A prospective study of substance use and housing stability in a homeless population
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This study examined self-report and urine test data about homeless substance use over time, prospectively comparing substance use with attainment of stable housing.
400 homeless people systematically sampled from shelters and streets in St. Louis, Missouri were assessed with structured diagnostic interviews and urine substance testing annually over 2 years. Nearly two-thirds (n = 255) completed all three assessments, constituting the sample for this prospective study.
More than half (55%) of this homeless sample had detectable cocaine use during the study. Most cocaine users continued using during the next 2 years and failed to achieve and maintain stable housing. Cocaine use in the first follow-up year predicted housing patterns over the next 2 years, independent of lifetime diagnosis of cocaine use disorder. Alcohol abuse/dependence in the 2-year follow-up period did not predict housing outcomes.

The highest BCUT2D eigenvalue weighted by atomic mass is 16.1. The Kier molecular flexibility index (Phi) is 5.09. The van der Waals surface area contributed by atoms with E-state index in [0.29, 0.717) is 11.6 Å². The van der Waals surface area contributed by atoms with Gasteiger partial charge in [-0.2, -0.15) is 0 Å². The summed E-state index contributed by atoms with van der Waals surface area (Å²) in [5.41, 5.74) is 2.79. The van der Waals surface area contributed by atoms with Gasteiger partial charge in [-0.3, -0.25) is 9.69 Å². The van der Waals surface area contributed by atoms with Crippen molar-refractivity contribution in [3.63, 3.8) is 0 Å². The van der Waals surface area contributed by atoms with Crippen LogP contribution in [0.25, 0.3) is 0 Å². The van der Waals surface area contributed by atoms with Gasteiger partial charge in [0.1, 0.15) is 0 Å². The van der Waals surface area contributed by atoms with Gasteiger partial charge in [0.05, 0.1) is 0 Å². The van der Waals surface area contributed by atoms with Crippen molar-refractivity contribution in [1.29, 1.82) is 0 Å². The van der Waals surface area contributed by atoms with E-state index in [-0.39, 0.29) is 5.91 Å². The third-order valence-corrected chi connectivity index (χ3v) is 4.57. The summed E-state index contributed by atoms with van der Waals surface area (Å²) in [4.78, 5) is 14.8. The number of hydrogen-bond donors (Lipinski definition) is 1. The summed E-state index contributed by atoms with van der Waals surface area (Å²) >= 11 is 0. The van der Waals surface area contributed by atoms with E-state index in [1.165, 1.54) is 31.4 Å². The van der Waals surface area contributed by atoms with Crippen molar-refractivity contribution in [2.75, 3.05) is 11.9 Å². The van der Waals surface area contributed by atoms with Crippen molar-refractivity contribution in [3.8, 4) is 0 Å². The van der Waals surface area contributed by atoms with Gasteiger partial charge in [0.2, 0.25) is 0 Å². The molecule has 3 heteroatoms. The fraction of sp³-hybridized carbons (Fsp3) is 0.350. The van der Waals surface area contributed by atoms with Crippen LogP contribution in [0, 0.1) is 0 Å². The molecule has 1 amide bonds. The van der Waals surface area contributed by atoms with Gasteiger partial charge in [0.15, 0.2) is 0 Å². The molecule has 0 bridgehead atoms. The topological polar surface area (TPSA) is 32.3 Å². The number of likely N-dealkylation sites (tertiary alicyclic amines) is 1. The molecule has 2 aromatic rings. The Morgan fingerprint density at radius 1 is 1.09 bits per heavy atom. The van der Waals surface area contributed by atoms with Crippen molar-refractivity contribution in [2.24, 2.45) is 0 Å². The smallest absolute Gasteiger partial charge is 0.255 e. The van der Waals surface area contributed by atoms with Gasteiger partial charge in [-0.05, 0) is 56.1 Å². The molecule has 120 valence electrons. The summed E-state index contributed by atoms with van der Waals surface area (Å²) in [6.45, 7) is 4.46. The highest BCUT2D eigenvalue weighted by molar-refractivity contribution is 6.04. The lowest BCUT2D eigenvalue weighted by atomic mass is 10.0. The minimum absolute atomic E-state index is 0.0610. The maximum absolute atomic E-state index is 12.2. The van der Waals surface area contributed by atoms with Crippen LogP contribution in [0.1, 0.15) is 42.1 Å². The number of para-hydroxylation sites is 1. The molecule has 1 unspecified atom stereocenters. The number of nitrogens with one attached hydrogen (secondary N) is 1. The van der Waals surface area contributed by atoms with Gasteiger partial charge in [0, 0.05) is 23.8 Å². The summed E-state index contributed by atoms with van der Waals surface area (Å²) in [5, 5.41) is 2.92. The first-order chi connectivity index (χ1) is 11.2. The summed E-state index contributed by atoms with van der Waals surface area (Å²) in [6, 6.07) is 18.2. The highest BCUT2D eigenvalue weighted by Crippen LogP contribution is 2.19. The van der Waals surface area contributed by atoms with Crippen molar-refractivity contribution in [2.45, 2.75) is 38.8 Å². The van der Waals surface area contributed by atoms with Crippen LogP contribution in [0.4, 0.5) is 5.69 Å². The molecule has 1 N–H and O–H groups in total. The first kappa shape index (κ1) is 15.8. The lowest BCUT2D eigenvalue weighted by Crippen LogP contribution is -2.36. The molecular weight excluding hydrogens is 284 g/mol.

The course of cocaine use and abuse/dependence, but not continuing alcohol addiction, was associated with subsequent attainment of stable housing, especially cocaine use in the first prospective year. Replication of these findings in other locations to determine generalizability may have implications for designing housing service models.
KeywordsHomeless Cocaine Drugs Substance use disorders Urine testing Housing stability
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